Old Skool Hipster Douchebaggery
Stumbled across this little ditty I wrote for Trade Magazine like a bazillion years ago…
SPIN IT RIGHT ROUND
DJ Chiclet Fingers Her Vinyl
Photography and interview by Sunny Fong
When I first heard about Chiclet (Anomie being her current breakbeats DJ moniker), I was taken aback by how much Marcia Kwok worked. She spun prolifically on a weekly basis, sometimes two venues in one night. Everywhere from the now defunct Limelight, Zen Lounge to Palais Royale to a weekly stint at the notorious Film Lounge on Spadina.
In between the local gigs, she’d jet up to Northern Ontario, Ottawa the next week or Quebec City for a weekend. She was also a member of Purple Heaven, a production company that held notoriously engaging raves all around Toronto.
Having met her at a Friday night at Buddies in Bad Times, I discovered that she was also a lesbian DJ drudging through the straight male-dominated Toronto music scene, something as rare as finding Heart of Glass by Blondie on vinyl at a record store.
Not limiting herself to a targeted core audience, Marcia has established herself as a well-known figure in the underground electronic music scene in merely 6 years. Even walking down Queen Street with her, she was stopped by two raver kids who recognized her. Their nervous words of praise turned Marcia’s delicate cheeks red with embarrassment, presumably masked as modesty.
She has learned how to stay resilient in a profession in which women aren’t normally perceived as being able to command a set of turntables. A predominant attitude being that DJing should be left for men while women should practice their impressions of Peaches into a hairbrush if they wanted to make any sort of impact in the underground music “business.” Marcia defies these archetypes.
Not only is Marcia hardworking and inexhaustible, she amazingly doesn’t do it to “represent.” She does what she does because of her love of music, the culture and the artform. I sat down with Marcia — her wonderfully opinionated girlfriend Shannon milled about in the background —for a chat about her early beginnings, her achievements and what she’s up to these days.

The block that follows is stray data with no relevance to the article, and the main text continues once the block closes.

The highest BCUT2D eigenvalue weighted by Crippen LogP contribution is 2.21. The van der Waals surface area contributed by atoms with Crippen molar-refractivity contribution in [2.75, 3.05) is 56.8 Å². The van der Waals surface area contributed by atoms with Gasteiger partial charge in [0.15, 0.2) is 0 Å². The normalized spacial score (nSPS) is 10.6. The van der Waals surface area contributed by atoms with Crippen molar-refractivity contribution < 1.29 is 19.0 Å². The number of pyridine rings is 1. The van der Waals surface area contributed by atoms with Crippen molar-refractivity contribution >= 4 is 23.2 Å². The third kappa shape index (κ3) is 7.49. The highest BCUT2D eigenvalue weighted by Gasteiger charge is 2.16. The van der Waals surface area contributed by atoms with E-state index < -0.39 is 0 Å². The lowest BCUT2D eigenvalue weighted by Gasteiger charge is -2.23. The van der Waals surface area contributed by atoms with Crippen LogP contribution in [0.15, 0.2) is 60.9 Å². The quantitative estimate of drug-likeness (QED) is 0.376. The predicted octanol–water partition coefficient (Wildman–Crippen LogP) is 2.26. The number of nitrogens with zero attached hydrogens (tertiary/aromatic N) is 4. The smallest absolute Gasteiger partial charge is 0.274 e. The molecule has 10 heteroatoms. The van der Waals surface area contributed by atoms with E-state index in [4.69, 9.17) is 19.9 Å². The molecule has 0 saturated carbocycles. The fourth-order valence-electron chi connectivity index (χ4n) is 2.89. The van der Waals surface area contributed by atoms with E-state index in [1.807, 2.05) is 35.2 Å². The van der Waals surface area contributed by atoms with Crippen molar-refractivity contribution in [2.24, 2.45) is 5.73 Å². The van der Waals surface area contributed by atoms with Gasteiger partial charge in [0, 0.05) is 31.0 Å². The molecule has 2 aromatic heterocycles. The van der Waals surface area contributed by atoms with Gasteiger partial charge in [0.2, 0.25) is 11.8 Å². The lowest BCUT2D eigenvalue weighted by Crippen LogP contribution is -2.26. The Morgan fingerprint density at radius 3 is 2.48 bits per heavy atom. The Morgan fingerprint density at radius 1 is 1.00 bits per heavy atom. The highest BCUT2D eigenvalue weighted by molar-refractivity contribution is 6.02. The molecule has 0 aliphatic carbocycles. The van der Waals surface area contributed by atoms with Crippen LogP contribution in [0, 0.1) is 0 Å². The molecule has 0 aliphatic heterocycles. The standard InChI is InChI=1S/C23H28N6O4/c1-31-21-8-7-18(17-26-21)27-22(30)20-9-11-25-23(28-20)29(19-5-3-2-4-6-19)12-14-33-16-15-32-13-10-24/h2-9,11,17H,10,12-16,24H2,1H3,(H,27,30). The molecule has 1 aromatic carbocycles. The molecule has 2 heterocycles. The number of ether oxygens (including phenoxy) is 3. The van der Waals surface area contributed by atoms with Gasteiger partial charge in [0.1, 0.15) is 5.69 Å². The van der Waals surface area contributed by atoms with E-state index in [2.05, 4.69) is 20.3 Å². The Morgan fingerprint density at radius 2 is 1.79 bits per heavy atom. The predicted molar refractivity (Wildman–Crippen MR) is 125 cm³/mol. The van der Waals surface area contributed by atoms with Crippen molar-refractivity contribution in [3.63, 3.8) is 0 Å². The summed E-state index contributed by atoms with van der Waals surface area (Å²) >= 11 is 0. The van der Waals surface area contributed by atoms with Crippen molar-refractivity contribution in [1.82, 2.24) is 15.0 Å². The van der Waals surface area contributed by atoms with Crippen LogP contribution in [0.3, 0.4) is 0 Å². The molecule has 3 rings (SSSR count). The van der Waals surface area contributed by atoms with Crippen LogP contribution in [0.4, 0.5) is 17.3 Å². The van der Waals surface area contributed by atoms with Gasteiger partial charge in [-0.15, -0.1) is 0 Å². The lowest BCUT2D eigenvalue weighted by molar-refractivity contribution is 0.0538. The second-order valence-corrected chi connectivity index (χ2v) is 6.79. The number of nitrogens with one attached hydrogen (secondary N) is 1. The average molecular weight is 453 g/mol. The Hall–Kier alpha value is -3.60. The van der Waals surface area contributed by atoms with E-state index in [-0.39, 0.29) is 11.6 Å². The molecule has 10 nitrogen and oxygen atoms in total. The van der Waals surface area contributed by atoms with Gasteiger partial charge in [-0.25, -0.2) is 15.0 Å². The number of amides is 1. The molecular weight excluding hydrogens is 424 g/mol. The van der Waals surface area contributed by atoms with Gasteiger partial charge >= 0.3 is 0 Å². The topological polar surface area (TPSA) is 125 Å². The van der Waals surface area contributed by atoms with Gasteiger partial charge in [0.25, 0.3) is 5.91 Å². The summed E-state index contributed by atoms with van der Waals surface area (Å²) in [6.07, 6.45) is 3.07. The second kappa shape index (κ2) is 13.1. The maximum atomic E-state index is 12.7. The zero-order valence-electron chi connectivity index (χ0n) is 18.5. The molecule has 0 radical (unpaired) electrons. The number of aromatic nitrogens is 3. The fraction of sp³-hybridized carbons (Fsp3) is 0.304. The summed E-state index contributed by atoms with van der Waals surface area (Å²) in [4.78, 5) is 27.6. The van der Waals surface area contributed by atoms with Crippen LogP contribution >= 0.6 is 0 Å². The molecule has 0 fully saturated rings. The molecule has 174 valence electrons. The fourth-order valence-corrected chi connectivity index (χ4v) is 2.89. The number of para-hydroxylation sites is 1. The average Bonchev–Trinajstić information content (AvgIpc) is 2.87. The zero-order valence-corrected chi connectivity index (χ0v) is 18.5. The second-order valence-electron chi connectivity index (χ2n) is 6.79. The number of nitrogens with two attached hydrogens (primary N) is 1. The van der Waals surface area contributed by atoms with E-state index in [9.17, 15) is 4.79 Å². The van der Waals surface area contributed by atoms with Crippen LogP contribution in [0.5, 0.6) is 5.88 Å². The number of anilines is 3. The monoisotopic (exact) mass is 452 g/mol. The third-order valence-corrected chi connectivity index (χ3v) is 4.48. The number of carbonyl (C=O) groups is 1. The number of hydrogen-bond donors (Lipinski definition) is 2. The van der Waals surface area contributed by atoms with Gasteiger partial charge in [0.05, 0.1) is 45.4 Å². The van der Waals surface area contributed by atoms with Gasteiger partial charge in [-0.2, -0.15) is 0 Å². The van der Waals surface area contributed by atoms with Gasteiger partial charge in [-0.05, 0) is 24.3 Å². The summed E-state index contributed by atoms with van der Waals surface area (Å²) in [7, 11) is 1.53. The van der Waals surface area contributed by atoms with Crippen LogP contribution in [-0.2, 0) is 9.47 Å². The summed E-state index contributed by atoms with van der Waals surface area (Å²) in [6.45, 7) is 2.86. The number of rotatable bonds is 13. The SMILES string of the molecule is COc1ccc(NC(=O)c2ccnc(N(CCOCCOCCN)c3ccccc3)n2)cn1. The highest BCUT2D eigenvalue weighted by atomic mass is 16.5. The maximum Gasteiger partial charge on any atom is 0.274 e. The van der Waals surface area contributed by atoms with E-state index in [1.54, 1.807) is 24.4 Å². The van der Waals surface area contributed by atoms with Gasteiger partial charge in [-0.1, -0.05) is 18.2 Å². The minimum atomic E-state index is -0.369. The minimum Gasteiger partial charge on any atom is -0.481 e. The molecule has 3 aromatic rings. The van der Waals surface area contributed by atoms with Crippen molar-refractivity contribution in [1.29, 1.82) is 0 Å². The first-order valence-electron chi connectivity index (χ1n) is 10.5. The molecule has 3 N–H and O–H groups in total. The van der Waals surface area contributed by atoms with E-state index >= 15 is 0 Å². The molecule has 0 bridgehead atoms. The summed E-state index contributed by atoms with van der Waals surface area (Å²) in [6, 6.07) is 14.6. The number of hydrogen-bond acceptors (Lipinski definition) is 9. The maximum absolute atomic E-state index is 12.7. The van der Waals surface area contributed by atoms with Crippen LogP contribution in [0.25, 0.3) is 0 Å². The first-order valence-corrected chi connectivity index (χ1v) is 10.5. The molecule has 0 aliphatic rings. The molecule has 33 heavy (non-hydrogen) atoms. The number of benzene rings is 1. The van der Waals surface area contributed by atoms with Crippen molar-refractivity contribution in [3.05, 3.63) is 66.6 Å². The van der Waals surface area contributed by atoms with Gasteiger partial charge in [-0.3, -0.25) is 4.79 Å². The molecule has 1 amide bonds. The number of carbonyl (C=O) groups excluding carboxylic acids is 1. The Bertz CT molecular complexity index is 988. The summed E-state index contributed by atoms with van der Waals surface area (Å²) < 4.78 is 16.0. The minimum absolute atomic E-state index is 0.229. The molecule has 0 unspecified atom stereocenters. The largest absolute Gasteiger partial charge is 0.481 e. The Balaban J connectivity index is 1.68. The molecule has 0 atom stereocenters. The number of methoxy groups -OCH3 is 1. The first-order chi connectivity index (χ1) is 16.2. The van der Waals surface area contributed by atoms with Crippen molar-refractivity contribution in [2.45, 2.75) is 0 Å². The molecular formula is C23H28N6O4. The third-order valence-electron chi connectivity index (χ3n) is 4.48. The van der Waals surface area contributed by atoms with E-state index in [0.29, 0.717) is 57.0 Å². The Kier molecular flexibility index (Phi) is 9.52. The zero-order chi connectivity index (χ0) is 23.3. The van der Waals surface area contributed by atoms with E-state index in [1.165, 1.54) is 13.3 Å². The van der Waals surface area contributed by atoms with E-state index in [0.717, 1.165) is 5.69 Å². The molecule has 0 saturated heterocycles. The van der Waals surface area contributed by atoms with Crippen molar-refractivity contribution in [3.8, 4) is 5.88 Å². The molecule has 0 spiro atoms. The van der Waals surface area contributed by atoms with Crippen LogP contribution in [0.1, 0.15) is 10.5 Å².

TRADE: So I’m interviewing you because I think you’re quite talented and I really dig your new promo mix cd.
Marcia Kwok: Oh thank you! It’s just a promo cd I give out for gigs to show what I have in my repertoire.
T: When did you start spinning? And what did you start with?
MK: It was 6.5 years ago, a year and half after I started going to raves. I saw how the DJs interacted with the crowd. They shared the music with the people by being the mediator between the crowd and the music that they both loved. I think it’s the same old cliché that would motivate every DJ to spin.
At that time, I was really into goa trance and I had to teach myself with one turntable, a really crappy mixer and a portable cd player that skipped. I went on the internet and looked up mixing and I found pages that explained in text how to beat-match. I supplemented that with going to many parties and staring at the DJs. I was that annoying trainspotter that stood in front of the DJ booth. I kind of had it down even though goa is the hardest genre to learn on. It has so many layers and the bass-kicks are not very pronounced. That was ‘97. Goa’s changed since then.
T: What do you spin now?
MK: I spin German trance, progressive trance, a little of bit of epic and I spin breaks on the electro-ish, trancy side with a little bit of funky.
T: You seem to be quite particular with genres.
MK: It’s not that I’m really particular about a really specific style. I’ll go for hours in a record store and I’ll buy one record. It’s not cheap. I just want to find gems. Anything that’s unique. And with breaks, I’m just starting out. I try to spin stuff that’s not blatantly funky or stereotypical of the genre. Breaks, like trance, is incredibly vast. I like to take parts from every part of the spectrum.